In response to an FT article by Larry Summers on 7th February 2016, entitled 'No free lunches but plenty of cheap ones'
"Yet I am increasingly convinced that “no free lunch” oversimplifies matters and makes economics too dismal a science"
This must have been a recent conversion. You've been intimately involved in several prominent examples of culinary largesse:
1. The Commodity Futures Modernization Act was kicked off in 1998, and enacted in 2000 by a lame duck Congress. It gave free license to financial derivatives, and was supported and steered through by three of the finest free lunch chefs of the age - Alan Greenspan, Robert Rubin and none other than Professor Summers. The dish was cooked up despite attempts by Brooksley Born, Chairman of the CFTC to retain regulatory control...'not necessary' says Washington's answer to Gordon Ramsey and his two pals - strike one, free lunch for Wall Street
2. Repeal of Glass-Steagall in 1999 - another sumptuous dish, which enabled the casinos to hitch their wagon to retail banks, helping to put the taxpayer on the line for 'Too Big To Fail'. Many commentators say this had little to do with the GFC because the majority of the mortgage lenders were not banks. This is called the 'nothing to do with me guv' defence which, given the banks packaged them up and sold them on, is about as convincing as a 'fence' pleading not guilty because he wasn't the guy who burgled the house - strike two - another free lunch for Wall Street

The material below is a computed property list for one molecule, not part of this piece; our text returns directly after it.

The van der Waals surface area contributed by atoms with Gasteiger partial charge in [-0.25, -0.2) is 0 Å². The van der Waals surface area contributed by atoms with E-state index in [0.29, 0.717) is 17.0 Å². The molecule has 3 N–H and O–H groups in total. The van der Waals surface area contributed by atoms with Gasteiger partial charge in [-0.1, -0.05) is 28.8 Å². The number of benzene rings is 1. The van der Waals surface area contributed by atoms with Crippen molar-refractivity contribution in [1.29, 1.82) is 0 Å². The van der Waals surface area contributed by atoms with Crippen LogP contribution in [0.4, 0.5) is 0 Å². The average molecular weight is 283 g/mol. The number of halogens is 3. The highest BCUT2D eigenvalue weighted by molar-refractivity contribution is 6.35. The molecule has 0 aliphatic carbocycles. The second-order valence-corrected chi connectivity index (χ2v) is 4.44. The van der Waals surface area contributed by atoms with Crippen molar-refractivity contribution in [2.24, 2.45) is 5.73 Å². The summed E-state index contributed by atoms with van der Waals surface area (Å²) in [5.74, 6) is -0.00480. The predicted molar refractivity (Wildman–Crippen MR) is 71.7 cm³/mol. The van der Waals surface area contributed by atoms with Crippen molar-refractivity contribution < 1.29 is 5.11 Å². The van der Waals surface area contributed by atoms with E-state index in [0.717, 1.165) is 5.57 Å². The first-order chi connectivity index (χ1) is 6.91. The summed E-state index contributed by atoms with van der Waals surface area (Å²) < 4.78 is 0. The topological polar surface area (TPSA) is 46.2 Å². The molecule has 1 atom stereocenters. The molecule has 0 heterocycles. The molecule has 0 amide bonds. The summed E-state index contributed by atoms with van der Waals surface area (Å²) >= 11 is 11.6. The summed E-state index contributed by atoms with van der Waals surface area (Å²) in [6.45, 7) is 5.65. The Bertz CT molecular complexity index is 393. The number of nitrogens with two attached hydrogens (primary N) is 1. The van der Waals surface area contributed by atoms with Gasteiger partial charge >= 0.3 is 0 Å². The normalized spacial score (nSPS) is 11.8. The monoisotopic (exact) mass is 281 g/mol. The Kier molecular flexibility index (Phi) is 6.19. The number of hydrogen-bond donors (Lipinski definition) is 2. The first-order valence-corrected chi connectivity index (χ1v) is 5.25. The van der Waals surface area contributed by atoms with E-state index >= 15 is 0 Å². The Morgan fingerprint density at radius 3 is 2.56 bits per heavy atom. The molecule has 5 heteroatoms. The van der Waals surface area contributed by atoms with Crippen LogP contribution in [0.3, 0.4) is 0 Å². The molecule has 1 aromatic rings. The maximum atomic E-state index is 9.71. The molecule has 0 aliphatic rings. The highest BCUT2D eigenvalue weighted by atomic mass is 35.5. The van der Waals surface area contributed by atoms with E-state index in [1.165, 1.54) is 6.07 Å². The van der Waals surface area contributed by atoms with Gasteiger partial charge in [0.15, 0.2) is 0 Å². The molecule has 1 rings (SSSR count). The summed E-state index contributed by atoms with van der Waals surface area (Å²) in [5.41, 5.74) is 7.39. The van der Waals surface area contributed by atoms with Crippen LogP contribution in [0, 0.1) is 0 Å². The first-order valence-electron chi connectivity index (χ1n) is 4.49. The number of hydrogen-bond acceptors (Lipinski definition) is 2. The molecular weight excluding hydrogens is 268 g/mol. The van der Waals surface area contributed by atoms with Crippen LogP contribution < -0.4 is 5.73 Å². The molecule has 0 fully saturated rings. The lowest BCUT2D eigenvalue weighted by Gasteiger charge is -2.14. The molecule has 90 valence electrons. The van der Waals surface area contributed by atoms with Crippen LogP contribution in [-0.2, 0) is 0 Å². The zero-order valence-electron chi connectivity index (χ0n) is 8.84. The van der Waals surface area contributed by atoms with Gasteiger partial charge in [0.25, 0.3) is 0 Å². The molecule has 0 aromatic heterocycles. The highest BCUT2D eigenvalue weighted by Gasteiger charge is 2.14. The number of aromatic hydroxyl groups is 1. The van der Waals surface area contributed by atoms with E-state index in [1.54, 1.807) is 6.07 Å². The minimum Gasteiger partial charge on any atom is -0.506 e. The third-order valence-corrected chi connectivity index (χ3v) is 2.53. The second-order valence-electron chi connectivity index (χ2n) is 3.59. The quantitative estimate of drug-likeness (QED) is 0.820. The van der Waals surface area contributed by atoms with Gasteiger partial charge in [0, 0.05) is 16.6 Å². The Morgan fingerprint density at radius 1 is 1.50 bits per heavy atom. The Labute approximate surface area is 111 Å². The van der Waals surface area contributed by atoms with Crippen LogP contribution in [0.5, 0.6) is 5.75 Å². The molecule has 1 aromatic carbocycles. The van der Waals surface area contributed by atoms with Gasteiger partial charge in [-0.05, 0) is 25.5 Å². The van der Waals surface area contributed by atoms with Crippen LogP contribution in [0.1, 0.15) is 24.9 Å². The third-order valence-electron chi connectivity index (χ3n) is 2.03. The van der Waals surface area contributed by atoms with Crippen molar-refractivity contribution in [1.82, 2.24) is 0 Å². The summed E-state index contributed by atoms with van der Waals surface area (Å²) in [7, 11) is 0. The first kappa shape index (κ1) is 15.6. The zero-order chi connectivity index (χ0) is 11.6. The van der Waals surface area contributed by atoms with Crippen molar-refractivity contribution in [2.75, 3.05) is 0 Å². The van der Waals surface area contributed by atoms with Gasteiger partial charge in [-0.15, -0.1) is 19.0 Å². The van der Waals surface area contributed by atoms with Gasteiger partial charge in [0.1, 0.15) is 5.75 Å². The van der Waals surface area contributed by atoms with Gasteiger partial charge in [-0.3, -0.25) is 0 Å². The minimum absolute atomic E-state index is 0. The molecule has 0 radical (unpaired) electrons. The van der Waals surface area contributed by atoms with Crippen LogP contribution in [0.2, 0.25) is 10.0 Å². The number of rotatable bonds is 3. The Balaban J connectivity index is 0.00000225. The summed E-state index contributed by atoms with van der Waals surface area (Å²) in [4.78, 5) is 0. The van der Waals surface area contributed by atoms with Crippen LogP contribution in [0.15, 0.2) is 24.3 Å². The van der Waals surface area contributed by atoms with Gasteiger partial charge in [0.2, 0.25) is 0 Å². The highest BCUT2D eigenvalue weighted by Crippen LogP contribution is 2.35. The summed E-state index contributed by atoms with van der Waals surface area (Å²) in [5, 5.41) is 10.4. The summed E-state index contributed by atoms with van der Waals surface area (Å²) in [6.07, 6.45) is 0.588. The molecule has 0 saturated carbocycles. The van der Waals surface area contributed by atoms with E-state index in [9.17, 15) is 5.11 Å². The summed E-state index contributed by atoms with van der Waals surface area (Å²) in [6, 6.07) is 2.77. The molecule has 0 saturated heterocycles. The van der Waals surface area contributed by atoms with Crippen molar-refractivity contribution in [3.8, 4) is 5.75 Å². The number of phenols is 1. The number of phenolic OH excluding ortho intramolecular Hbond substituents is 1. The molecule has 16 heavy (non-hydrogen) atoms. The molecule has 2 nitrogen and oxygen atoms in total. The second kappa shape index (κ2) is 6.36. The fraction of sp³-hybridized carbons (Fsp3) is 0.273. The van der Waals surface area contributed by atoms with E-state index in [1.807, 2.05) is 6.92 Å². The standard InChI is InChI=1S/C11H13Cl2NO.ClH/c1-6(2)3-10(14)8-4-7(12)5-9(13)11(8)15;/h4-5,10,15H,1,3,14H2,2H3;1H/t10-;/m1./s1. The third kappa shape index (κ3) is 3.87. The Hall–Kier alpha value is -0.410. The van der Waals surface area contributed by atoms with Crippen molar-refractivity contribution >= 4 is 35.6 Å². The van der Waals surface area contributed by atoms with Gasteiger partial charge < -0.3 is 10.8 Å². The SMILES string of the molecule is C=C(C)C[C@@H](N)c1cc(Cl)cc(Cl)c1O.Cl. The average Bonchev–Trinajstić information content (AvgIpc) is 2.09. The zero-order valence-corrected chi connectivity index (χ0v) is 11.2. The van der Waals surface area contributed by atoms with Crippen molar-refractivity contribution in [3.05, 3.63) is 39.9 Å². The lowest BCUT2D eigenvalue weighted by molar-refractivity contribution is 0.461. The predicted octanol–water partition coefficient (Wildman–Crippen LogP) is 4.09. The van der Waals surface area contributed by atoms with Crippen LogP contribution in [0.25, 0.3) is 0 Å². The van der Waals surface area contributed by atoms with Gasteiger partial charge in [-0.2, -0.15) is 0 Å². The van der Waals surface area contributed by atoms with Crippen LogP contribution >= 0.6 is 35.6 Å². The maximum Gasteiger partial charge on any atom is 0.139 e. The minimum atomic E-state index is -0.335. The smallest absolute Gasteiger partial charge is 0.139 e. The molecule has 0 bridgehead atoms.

3. Not content on dishing up free lunches, Professor Summers also has 'previous' in deriding people who point out that someone pays for them. Raghuram Rajan, one of the few Central Bankers who understands how an economy actually works was publicly ridiculed as a 'luddite' by Professor Summers in 2005...for daring to challenge the egos of the tired old men around him with warnings of increasing financial instability - strike three - another win for anyone who didn't have to bail out the banks - that would be the banks wouldn't it?
There is no such thing as a free lunch Professor Summers. There are always consequences; you're just not very good at working out what they are likely to be. You are, however, brilliant at aligning yourself with the guys who don't pick up the tab.
Economics isn't a 'dismal science'. Firstly, it isn't a science, and secondly there is nothing dismal about it. What is dismal are the ethical standards of the charlatans on Wall Street, the shady dealings of their enablers in Washington, and the increasingly transparent hubris of the academics and 'useful fools' who give so-called intellectual credibility to a system that is rotten to the core.